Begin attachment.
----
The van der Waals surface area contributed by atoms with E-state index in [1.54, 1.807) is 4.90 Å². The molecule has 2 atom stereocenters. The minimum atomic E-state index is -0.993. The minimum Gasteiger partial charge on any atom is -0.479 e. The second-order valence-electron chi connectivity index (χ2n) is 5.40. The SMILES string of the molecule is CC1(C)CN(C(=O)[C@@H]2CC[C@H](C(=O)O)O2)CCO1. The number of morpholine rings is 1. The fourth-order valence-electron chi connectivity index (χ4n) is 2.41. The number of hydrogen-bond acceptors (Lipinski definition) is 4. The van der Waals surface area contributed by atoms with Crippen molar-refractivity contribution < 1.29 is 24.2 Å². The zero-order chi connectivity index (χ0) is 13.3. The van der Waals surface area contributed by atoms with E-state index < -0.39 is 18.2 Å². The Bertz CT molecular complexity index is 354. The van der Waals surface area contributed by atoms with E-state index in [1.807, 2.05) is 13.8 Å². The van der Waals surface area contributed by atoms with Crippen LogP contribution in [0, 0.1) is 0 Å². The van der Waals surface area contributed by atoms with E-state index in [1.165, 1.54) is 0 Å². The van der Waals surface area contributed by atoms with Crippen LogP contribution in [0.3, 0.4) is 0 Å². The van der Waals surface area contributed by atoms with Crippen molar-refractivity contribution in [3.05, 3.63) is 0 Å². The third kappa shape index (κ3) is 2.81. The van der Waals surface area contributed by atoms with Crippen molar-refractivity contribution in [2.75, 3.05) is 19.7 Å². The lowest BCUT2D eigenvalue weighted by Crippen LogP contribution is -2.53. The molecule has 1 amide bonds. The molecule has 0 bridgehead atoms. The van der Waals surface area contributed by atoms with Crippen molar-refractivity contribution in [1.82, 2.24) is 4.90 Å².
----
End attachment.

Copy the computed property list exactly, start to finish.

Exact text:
The van der Waals surface area contributed by atoms with E-state index in [1.54, 1.807) is 4.90 Å². The molecule has 2 atom stereocenters. The minimum atomic E-state index is -0.993. The minimum Gasteiger partial charge on any atom is -0.479 e. The second-order valence-electron chi connectivity index (χ2n) is 5.40. The SMILES string of the molecule is CC1(C)CN(C(=O)[C@@H]2CC[C@H](C(=O)O)O2)CCO1. The number of morpholine rings is 1. The fourth-order valence-electron chi connectivity index (χ4n) is 2.41. The number of hydrogen-bond acceptors (Lipinski definition) is 4. The van der Waals surface area contributed by atoms with Crippen molar-refractivity contribution < 1.29 is 24.2 Å². The zero-order chi connectivity index (χ0) is 13.3. The van der Waals surface area contributed by atoms with E-state index < -0.39 is 18.2 Å². The Bertz CT molecular complexity index is 354. The van der Waals surface area contributed by atoms with E-state index in [1.807, 2.05) is 13.8 Å². The van der Waals surface area contributed by atoms with Crippen LogP contribution in [0, 0.1) is 0 Å². The van der Waals surface area contributed by atoms with E-state index in [1.165, 1.54) is 0 Å². The van der Waals surface area contributed by atoms with Crippen LogP contribution in [0.3, 0.4) is 0 Å². The van der Waals surface area contributed by atoms with Crippen molar-refractivity contribution in [3.05, 3.63) is 0 Å². The third kappa shape index (κ3) is 2.81. The van der Waals surface area contributed by atoms with Crippen molar-refractivity contribution in [2.75, 3.05) is 19.7 Å². The lowest BCUT2D eigenvalue weighted by Crippen LogP contribution is -2.53. The molecule has 1 amide bonds. The molecule has 0 bridgehead atoms. The van der Waals surface area contributed by atoms with Crippen molar-refractivity contribution in [1.82, 2.24) is 4.90 Å².